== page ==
In this tutorial, you’ll learn how to apply the edited look to multiple photos in seconds. Sometimes you don’t want a different look for every single of your images instead you want to see all of your photos in the same style, Lightroom batch editing can come in handy and allows you to edit hundreds of photos with the same look and style.
Not only, I’ll show you how to apply a saved preset to multiple photos, you’ll also learn how to synchronize settings from one image to multiple photos and even how to auto-sync photos settings simultaneously.
Applying A Saved Preset to Multiple Photos
Step 1 – Import Photos
The first thing you need to do is import your images for batch editing in Lightroom. You can go to File > Import Photos & Videos and import the images for batch editing.
Here you can see in the image below that I have imported some photos of vacation:
Step 2 – Select Photos
Now select the photos that you want to batch edit. I have selected the 8 images as you can see, to select multiple photos, you can first select any image by clicking on it and then hold down the Shift Key + Click on the last one.
Step 3 – The Quick Develop Panel
In the Quick Develop Panel, select a Saved Preset in the drop-down menu. This saved preset can be any preset that want to apply to all of your photos. I have selected the default black/white preset just to show you how batch editing can be done with a preset. Feel free to choose the preset that you would like to apply.
Here you can see the batch editing is done with a saved preset:
Synching Settings From One to Multiple Photos
Often time we modify a preset to suit the image but we don’t want to go through the process of tweaking a preset again and again for hundreds of photos. The best bet would be to modify a preset and then copy the edits onto multiple photos that would save time and energy. Let’s learn how to copy the edits from one photo and apply them to multiple photos.
Step 1 – Select The Image With Edits
First, you need to edit the image and once you edit the image then we can copy the edits and apply them to multiple photos.
As you can see, I have edited the image and selected it:
Note: It is important to select the image first with the edits that you want to copy onto other images.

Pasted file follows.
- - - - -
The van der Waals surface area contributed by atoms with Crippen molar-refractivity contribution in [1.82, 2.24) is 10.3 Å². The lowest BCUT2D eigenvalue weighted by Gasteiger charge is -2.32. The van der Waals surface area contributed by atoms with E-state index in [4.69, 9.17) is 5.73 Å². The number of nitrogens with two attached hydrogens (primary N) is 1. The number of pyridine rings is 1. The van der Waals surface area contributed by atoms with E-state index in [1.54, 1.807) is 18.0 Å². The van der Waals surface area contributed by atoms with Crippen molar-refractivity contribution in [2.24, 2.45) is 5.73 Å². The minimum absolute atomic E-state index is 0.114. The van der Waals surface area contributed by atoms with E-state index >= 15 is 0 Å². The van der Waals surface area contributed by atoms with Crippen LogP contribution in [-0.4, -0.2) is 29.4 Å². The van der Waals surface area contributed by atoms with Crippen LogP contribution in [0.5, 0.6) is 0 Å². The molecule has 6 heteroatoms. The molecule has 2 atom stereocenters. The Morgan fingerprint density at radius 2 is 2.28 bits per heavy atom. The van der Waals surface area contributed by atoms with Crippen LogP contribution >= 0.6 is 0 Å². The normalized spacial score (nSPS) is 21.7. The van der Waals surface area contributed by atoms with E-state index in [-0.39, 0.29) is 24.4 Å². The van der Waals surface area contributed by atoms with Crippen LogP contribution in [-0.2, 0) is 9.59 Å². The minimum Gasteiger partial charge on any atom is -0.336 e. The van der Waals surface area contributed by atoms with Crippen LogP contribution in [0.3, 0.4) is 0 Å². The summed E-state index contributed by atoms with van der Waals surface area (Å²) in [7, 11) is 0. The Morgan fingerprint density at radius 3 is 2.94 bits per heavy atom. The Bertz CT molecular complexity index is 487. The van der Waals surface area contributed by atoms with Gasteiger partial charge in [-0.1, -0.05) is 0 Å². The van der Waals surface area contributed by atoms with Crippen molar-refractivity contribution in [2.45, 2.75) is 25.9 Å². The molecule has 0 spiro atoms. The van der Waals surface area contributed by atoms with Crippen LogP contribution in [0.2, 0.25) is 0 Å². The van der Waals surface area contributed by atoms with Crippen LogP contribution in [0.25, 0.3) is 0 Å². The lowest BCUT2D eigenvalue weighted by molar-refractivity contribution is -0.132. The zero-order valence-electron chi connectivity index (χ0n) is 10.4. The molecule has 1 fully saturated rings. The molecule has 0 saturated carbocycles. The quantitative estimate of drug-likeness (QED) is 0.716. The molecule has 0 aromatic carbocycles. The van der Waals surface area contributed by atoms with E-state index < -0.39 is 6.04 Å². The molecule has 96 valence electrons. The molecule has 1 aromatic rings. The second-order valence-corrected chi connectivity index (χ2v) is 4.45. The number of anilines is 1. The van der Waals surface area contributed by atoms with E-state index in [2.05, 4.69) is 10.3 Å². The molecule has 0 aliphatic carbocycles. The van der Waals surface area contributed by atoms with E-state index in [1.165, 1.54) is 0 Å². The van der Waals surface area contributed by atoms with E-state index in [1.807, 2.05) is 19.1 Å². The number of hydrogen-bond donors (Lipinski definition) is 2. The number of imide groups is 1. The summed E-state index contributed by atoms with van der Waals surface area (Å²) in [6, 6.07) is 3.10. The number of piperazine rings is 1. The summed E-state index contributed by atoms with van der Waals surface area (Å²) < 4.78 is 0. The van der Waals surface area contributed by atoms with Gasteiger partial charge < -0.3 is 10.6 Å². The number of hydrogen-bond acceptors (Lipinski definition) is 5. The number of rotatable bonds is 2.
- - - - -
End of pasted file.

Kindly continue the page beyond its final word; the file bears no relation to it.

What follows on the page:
Step 2 – Select The Multiple Photos
Then select all the photos that you want the edits to copy onto. I have selected a bunch of images to apply the edits.
Step 3 – Hit The Sync Button
Hit the Sync Button at the right bottom of your screen.
The Synchronize Window will open and here you can decide which settings you want to copy.
Hit the Synchronize Button.
Once you press the Synchronize Button, Lightroom will edit all the selected photos with the copied settings.
Auto Synching Settings
Auto synching can help you make the changes simultaneously onto hundreds of images. It’s like edit one image and make changes to several photos at the same time. It overcomes the limitation of Synchronization that we did in the previous step as it is frustrating to sync image settings again and again.
Step 1 – Select The Non-Edited Images
Select a series of images that are not edited in Lightroom.
Step 2 – Turn On Auto Sync
To turn on the Auto Sync option, click on the little switch at the right bottom of your screen. This will turn the “Auto Sync” option and it will allow you to update settings on the selected multiple photos.
Note: Make sure the selected images remain selected throughout your editing process. Otherwise, the Auto Sync won’t work at all.
Step 3 – Edit Any Selected Images
Start editing any of the selected images and you’ll notice the changes are being applied to other selected photos as well. You’ll see a notice after you make changes at the bottom of your editing screen.
Here you can see I have selected another image and increased the Temp and Lightroom has updated temp settings for all the selected photos.
I hope you enjoyed the tutorial and have learned how to batch edit in Lightroom. These 3 options are go-to options if you want to edit several images at once and apply a consistent look throughout your images.